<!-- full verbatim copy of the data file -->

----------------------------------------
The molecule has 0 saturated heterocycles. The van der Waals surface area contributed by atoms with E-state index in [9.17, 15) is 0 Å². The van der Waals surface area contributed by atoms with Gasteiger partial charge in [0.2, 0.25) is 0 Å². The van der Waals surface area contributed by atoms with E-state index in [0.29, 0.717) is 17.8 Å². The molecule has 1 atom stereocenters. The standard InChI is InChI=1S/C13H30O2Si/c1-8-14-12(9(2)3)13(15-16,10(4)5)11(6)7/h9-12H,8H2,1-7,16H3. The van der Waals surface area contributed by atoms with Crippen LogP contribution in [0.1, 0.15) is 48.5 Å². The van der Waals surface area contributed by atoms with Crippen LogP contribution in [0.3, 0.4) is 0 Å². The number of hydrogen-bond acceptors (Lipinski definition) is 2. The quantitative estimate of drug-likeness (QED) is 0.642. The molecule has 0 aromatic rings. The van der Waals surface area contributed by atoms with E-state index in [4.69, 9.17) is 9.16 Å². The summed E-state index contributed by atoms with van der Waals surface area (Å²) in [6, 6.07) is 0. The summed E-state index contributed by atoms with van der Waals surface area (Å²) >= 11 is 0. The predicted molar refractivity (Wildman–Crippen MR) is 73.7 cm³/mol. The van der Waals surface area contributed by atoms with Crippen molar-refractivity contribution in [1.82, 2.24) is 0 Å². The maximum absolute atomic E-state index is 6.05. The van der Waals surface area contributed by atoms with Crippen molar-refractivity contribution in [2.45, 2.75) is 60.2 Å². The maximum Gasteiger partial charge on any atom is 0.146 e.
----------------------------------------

The molecule has 0 saturated heterocycles. The van der Waals surface area contributed by atoms with E-state index in [9.17, 15) is 0 Å². The van der Waals surface area contributed by atoms with Gasteiger partial charge in [0.2, 0.25) is 0 Å². The van der Waals surface area contributed by atoms with E-state index in [0.29, 0.717) is 17.8 Å². The molecule has 1 atom stereocenters. The standard InChI is InChI=1S/C13H30O2Si/c1-8-14-12(9(2)3)13(15-16,10(4)5)11(6)7/h9-12H,8H2,1-7,16H3. The van der Waals surface area contributed by atoms with Crippen LogP contribution in [0.1, 0.15) is 48.5 Å². The van der Waals surface area contributed by atoms with Crippen LogP contribution in [0.3, 0.4) is 0 Å². The number of hydrogen-bond acceptors (Lipinski definition) is 2. The quantitative estimate of drug-likeness (QED) is 0.642. The molecule has 0 aromatic rings. The van der Waals surface area contributed by atoms with E-state index in [4.69, 9.17) is 9.16 Å². The summed E-state index contributed by atoms with van der Waals surface area (Å²) in [6, 6.07) is 0. The summed E-state index contributed by atoms with van der Waals surface area (Å²) >= 11 is 0. The predicted molar refractivity (Wildman–Crippen MR) is 73.7 cm³/mol. The van der Waals surface area contributed by atoms with Crippen molar-refractivity contribution in [1.82, 2.24) is 0 Å². The maximum absolute atomic E-state index is 6.05. The van der Waals surface area contributed by atoms with Crippen molar-refractivity contribution in [2.45, 2.75) is 60.2 Å². The maximum Gasteiger partial charge on any atom is 0.146 e.